By Emily Delzell
Barefoot-simulating and minimalist shoes are capturing the imagination of runners who hope to avoid injury and increase performance by adopting a forefoot or midfoot strike pattern, but recent research suggests runners don’t necessarily convert their gait simply by switching shoes.
Complicating the issue for runners is an explosion of designs marketed as minimalist, ranging from the New Balance Minimus Zero with its zero-drop heel-to-toe differential to more cushioned, “transitional” shoes, such as the Saucony Kinvara, which has a 4-mm drop.
It’s the more cushy models that concern Irene Davis, PhD, PT, director of the Spaulding National Running Center at Harvard Medical School in Boston.
“We’ve done a study of runners wearing Nike Frees 3.0 [these have a 3-mm drop] and found they still very much heel strike in these,” Davis said.
The 14 participants in Davis’s study were novice minimalist runners who donned the Nike Frees, reached a comfortable running speed on a treadmill, and then ran for 10 minutes. The volunteer runners, adult men who ran at least 10 miles a week, also completed a treadmill trial in a traditional running shoe with a 12-mm drop. The study, which is currently being prepared for submission, is a continuation of an earlier investigation presented at the 2009 annual meeting of the American College of Sports Medicine.
Davis’s co-author, Rich Willy, PT, PhD, OCS, an assistant professor in the Physical Therapy College of Health Sciences and Professions at Ohio University in Athens, said, “We thought that over 10 minutes the runners might soften their foot strike, but they all tended to land very hard on their heels with very high impacts.”
Willy noted that participants had statistically higher loading rates and vertical impact peaks in the minimalist shoes compared with the traditional shoes.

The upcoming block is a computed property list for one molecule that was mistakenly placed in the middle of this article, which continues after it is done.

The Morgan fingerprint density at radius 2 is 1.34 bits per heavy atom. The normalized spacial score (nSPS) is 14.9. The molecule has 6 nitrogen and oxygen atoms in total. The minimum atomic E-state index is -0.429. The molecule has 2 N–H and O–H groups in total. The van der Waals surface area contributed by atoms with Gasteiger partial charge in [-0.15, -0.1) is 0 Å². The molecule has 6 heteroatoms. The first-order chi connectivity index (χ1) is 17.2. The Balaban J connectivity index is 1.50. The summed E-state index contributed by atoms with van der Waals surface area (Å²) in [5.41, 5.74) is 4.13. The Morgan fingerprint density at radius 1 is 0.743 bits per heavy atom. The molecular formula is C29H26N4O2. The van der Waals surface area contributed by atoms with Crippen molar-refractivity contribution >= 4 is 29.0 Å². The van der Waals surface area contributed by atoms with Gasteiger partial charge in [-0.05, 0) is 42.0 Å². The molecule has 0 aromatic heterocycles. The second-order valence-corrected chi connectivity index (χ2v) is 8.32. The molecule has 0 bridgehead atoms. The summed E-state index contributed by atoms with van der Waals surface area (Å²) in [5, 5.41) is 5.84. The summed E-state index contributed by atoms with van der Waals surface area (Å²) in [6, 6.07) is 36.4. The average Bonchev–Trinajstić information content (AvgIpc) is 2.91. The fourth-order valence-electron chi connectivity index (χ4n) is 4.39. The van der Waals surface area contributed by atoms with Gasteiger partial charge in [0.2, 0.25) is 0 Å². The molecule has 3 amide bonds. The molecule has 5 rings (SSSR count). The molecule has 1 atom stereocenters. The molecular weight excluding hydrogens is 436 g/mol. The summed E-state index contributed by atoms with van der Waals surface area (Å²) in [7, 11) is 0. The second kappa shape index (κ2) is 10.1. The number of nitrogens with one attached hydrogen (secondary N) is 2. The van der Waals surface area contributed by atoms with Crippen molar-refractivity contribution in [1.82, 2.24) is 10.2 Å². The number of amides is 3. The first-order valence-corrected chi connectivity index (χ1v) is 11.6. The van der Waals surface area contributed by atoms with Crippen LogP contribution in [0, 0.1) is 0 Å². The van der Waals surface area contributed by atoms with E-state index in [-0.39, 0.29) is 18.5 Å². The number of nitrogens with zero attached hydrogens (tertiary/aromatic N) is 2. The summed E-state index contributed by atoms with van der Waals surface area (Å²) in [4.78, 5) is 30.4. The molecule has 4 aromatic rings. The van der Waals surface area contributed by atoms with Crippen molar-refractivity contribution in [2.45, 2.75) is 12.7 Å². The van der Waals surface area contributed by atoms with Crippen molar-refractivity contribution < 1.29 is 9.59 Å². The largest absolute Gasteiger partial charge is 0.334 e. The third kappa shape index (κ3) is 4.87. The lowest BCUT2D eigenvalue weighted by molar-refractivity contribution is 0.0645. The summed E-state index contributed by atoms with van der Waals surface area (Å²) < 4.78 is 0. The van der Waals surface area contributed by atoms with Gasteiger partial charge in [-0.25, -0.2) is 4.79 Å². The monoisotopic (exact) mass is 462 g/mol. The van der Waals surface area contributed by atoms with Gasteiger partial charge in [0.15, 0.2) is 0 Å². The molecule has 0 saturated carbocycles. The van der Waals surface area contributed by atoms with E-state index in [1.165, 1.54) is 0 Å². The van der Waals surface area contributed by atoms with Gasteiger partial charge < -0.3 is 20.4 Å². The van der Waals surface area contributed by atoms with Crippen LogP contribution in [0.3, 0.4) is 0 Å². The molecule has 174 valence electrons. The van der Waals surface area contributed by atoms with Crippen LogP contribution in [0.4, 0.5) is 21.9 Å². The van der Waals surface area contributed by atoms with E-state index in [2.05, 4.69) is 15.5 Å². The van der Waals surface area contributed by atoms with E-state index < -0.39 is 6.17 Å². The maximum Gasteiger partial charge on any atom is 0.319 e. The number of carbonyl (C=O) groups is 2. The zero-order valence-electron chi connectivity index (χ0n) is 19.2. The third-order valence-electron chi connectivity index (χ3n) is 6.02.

Trampas TenBroek, PhD, manager for sports research at New Balance in Lawrence, MA, thinks these findings and others like them might be influenced by research settings.
“I think it’s difficult to draw conclusions from research on minimal footwear and footstrike for several reasons, including the use of varying running surfaces that have different mechanical characteristics. Runways, for example, don’t require enough consecutive strides to always elicit a wholesale footstrike change, while treadmills may not be firm enough to elicit a change,” he said.
TenBroek also notes runners are often clued in to what’s expected of them in research settings.
“Runners have done a great job researching and discussing this topic [minimalist shoes]. This means when you bring them in for research they might know enough to have a hard time doing what might otherwise feel natural,” he said.
But TenBroek agrees with Davis that cushioning influences footstrike.
“Shock attenuation, pressure reduction, and environmental protection all play a role in which footstrike people choose to use given a particular combination of running surface and shoes,” he said.
Many shoes marketed as minimalist fall into a category Wendy Weimar, PhD, assistant professor of biomechanics at Auburn University in Auburn, AL, calls transitional shoes.
“I think these shoes can be great in helping people step down to a zero-drop shoe or even running barefoot. But, as Americans, we tend not to be very patient and a lot of people are jumping into a full minimalist shoe without transition and this can cause pain and discomfort,” she said.
A zero-drop is not the only criterion Weimar thinks minimalist shoes should fulfill.
“In my opinion a flexible sole and toe box also has to be in the mix,” she said. “Vibrams, for example, take really good advantage of the windlass mechanism—the ability to extend your toes right at heel contact.”
Weimar owns two pairs of Nike Frees and has noticed that even their small heel-to-toe differential loads the forefoot, restricting the ability to take advantage of the mechanism.
Willy R, Davis IS. A comparison of treadmill running in minimal footwear compared to standard running shoes. Presented at American College of Sports Medicine 56th Annual Meeting; Seattle, WA; May 2009.